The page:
After you are all through testifying, we will go through all four statements. The members will alternate one side to the other, will have an opportunity to have 5 minutes to ask you and to get your answers, and they may in some times try to hurry you a little on the answers so they can go on to whatever their other questions are. Please excuse that when, not if, but when that happens, because it will. But we really appreciate you being here.

It is always an inconvenience, we know, to get here and sometimes we have this distractions like votes on the floor, et cetera. So we are very appreciative of that. And from this point on, we will go strictly in order. I will call you on between the various witnesses.

Chairman Castle. We will start with Mr. Woodworth.




Mr. Woodworth. Good afternoon, Mr. Chairman. May I request that my written statement be submitted for the record?

Chairman Castle. That is a good point. And the written statement of all of you will be submitted for the record, without objection.

Mr. Woodworth. Thank you. Mr. Chairman, distinguished members of the subcommittee, I want to thank you for the opportunity to address you today on behalf of the Drug Enforcement Administration Acting Administrator, Donnie Marshal.

The DEA, through enforcement of the Controlled Substances Act, is the agency responsible for the regulation and control of substances with abuse potential. Only two such controlled substances are widely used by American physicians to treat children: methylphenidate, commonly known as Ritalin, and amphetamine, primarily Adderall and Dexedrine.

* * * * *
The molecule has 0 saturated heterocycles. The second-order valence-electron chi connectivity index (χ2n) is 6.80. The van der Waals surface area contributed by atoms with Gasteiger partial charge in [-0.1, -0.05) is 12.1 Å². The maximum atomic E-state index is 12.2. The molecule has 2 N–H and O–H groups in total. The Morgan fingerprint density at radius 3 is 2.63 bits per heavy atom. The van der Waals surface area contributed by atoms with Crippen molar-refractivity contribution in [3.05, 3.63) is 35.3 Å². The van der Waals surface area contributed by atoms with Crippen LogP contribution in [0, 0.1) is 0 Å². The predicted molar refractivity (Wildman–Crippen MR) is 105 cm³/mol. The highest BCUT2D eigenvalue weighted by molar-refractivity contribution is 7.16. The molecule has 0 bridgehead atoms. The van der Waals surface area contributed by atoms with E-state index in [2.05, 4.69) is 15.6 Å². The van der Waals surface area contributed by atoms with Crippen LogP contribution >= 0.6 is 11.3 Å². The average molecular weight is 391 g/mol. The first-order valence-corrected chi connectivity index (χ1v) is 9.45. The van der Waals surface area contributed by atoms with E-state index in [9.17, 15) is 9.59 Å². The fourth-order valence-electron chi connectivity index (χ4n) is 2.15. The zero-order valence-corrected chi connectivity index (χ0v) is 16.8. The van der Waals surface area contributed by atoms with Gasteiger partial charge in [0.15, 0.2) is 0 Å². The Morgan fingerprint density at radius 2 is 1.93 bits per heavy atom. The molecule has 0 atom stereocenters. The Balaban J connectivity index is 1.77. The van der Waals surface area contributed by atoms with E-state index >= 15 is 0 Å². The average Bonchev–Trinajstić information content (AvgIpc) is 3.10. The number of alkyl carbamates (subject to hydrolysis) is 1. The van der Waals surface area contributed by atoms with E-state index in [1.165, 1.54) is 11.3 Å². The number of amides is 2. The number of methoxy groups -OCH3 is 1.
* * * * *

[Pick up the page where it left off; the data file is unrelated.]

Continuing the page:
Both are approved and used in the treatment of attention deficit hyperactivity disorder, referred to as ADHD or ADD. Both of these substances are powerful stimulants with high abuse potentials and are subject to the highest level of control available for pharmaceutical drugs. RPTS LAD

Since the early 1990s, there have been significant increases in the production, distribution, and use of methylphenidate. Increases in the production and use of amphetamine are more recent. The methylphenidate production quota has increased from about two metric tons in 1990 to nearly 15 metric tons this year, and domestic sales have increased by nearly 500 percent.

The amphetamine production quota has increased from less than half a ton in 1990 to over nine metric tons this year. That is more than a twenty-fold increase for amphetamine in nine years. United Nations data show that the U.S. Produces and consumes about 85 percent of the world's supply of methylphenidate. After a sharp increase in the use of methylphenidate in the early '90s, prescriptions have leveled off at about 11 million per year for the past four years.

However, amphetamine prescriptions, primarily Adderall, have increased dramatically since 1996, from about 1.3 million to nearly 6 million. The net result is that prescriptions written for ADHD have increased by a factor of five since 1991. Additionally, in 1998, about 40 percent of all stimulant medications for ADHD were written for children three to nine years of age, and 4,000 methylphenidate prescriptions were written for children two years of age or younger.